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Can someone explain me how is the expectation of a random variable (say $X$) calculated over Gaussian random variable with mean zero and a finite variance $\varepsilon\sim\mathcal{N}(0,\sigma^{2})$ ?. And what does it intuitively mean to calculate expectation of a random variable over a different random variable $E_\varepsilon(X)$, which in this case is $\varepsilon\sim\mathcal{N}(0,\sigma^2)$ ?

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  • $\begingroup$ What is $X$? Presumably some expression involving $\epsilon$ $\endgroup$ – Henry Oct 30 '17 at 12:44
  • $\begingroup$ Suppose $X$ and $\epsilon$ are independent but we do know the distribution of X and lets assume it is a gaussian too ? $\endgroup$ –  redenzione11 Oct 30 '17 at 12:56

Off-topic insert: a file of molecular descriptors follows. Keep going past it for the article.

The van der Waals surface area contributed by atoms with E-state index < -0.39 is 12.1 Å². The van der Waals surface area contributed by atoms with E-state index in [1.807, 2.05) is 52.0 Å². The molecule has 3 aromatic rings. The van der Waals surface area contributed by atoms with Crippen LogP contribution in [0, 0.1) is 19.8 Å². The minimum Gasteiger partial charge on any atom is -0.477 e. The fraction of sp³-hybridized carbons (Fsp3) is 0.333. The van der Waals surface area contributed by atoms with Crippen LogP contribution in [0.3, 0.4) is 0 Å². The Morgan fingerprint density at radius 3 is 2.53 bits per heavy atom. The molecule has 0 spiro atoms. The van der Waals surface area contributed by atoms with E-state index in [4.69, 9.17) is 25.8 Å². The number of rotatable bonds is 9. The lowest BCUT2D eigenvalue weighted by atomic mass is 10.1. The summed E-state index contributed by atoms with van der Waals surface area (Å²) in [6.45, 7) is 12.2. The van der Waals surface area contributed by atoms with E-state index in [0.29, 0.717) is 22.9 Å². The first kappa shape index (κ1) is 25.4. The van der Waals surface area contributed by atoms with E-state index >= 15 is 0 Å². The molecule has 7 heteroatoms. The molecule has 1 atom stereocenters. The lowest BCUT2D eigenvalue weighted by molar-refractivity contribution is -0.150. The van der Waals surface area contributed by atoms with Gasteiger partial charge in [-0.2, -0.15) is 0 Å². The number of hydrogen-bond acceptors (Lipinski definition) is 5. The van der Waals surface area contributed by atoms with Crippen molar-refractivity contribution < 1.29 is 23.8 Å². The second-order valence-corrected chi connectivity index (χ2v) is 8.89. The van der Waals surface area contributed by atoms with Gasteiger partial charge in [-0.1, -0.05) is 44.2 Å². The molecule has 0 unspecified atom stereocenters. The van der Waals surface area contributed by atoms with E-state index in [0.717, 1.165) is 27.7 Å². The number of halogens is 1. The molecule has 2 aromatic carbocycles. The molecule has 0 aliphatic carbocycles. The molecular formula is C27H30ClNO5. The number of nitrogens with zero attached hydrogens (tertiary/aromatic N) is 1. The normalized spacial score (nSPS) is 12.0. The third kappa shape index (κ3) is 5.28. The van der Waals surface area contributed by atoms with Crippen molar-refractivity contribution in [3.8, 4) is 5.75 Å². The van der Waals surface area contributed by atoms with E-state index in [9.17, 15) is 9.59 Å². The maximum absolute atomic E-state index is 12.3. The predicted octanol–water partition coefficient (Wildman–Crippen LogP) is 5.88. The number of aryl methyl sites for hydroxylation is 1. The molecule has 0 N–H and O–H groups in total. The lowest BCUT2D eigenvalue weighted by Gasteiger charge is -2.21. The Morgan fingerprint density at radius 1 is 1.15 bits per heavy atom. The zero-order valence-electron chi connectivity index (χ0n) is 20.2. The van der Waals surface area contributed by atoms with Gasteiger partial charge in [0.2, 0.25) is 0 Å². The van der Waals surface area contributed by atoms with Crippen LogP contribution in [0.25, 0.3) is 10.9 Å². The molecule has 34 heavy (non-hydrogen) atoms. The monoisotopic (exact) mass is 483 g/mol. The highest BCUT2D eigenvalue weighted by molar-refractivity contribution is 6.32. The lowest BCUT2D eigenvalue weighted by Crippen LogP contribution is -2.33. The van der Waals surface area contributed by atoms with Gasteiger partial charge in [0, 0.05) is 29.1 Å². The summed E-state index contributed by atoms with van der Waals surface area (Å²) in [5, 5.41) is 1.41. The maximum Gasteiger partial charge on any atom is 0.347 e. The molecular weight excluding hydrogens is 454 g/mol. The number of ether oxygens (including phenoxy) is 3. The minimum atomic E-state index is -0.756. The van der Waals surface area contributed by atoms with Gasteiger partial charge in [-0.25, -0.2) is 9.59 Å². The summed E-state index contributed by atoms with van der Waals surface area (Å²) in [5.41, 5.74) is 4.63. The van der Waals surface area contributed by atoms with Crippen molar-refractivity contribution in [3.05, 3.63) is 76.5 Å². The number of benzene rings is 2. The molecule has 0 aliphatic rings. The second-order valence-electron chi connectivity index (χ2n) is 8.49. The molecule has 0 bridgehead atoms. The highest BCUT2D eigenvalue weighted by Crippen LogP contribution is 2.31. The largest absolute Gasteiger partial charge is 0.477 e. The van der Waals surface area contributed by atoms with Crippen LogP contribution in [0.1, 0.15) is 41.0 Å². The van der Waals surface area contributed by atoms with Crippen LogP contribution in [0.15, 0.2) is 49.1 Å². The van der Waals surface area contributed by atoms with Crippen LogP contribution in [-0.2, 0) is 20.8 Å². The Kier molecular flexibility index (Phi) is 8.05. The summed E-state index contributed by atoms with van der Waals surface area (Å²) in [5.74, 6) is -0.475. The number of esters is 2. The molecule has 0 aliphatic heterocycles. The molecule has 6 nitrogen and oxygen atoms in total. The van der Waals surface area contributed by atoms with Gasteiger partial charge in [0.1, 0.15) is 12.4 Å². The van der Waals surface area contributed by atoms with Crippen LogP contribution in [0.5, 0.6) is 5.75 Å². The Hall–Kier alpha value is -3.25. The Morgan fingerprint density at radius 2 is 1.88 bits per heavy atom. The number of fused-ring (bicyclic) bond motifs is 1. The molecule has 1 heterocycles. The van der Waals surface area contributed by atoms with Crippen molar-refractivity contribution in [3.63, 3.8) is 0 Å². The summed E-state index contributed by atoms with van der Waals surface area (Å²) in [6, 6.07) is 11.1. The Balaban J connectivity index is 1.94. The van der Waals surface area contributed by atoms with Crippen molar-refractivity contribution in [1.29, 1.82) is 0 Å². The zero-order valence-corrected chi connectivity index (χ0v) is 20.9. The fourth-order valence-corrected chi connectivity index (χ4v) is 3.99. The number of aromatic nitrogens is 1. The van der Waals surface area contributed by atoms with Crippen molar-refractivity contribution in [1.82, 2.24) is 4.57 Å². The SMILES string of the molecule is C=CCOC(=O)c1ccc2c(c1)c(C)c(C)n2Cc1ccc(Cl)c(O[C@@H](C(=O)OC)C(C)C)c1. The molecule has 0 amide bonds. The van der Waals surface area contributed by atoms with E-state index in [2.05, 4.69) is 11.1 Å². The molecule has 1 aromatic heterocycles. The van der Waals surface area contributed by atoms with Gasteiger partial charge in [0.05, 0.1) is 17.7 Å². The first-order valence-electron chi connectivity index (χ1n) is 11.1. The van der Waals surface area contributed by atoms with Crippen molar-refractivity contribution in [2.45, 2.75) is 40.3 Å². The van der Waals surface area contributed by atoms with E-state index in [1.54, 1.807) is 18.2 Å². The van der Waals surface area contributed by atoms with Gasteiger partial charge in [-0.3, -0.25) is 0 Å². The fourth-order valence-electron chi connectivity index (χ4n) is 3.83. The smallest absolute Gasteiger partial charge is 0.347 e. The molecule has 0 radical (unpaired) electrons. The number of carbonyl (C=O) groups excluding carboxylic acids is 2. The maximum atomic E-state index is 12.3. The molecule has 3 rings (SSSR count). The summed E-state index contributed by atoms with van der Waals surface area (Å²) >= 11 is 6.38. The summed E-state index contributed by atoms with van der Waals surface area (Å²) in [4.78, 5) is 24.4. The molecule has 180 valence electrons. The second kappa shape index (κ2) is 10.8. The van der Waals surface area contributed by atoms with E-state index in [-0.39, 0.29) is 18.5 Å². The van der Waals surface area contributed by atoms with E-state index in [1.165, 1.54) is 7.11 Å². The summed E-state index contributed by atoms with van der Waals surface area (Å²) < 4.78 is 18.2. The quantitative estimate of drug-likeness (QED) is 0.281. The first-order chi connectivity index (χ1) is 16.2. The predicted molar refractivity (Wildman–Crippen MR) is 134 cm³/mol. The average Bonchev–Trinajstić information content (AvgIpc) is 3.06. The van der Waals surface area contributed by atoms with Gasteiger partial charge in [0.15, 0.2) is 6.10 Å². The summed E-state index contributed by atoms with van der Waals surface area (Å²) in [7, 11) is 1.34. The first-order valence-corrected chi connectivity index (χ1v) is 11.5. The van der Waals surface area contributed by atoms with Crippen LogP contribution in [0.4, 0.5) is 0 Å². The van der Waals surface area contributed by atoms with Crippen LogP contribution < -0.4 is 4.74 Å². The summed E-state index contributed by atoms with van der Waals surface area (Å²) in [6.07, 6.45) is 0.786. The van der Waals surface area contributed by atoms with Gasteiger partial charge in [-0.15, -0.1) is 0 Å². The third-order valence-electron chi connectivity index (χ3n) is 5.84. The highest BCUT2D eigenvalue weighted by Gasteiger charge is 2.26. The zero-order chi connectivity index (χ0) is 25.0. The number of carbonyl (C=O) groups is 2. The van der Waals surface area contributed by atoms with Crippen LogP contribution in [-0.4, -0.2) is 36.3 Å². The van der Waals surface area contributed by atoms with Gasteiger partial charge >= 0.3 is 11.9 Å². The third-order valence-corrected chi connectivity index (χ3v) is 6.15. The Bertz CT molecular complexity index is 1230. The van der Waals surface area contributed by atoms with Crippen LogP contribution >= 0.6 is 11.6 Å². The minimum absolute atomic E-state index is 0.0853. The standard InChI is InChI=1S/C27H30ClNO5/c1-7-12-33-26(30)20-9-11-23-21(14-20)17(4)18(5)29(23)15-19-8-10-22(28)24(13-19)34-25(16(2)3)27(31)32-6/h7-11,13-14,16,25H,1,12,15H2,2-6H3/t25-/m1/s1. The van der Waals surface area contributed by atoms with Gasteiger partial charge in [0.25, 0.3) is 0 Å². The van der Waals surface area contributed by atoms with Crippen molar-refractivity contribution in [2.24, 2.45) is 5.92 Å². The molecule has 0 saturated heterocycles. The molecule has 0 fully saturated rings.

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    $\begingroup$ If they are independent, then knowing things about $\epsilon$ tells you noting about $X$, and so the expectation of $X$ is what it was before $\epsilon$ was mentioned. This may not be what was intended $\endgroup$ – Henry Oct 30 '17 at 14:51
  • $\begingroup$ You question is unclear. Are you asking about the conditional expectation $E(X|\epsilon)$ or integrating with respect to the measure associated to a normal variable? $\endgroup$ – Nap D. Lover Oct 30 '17 at 14:52
  • $\begingroup$ @Henry I guess that would be the case with conditional expectation but I am talking about integrating with respect to the measure associated to a normal variable. $\endgroup$ –  redenzione11 Oct 30 '17 at 17:17

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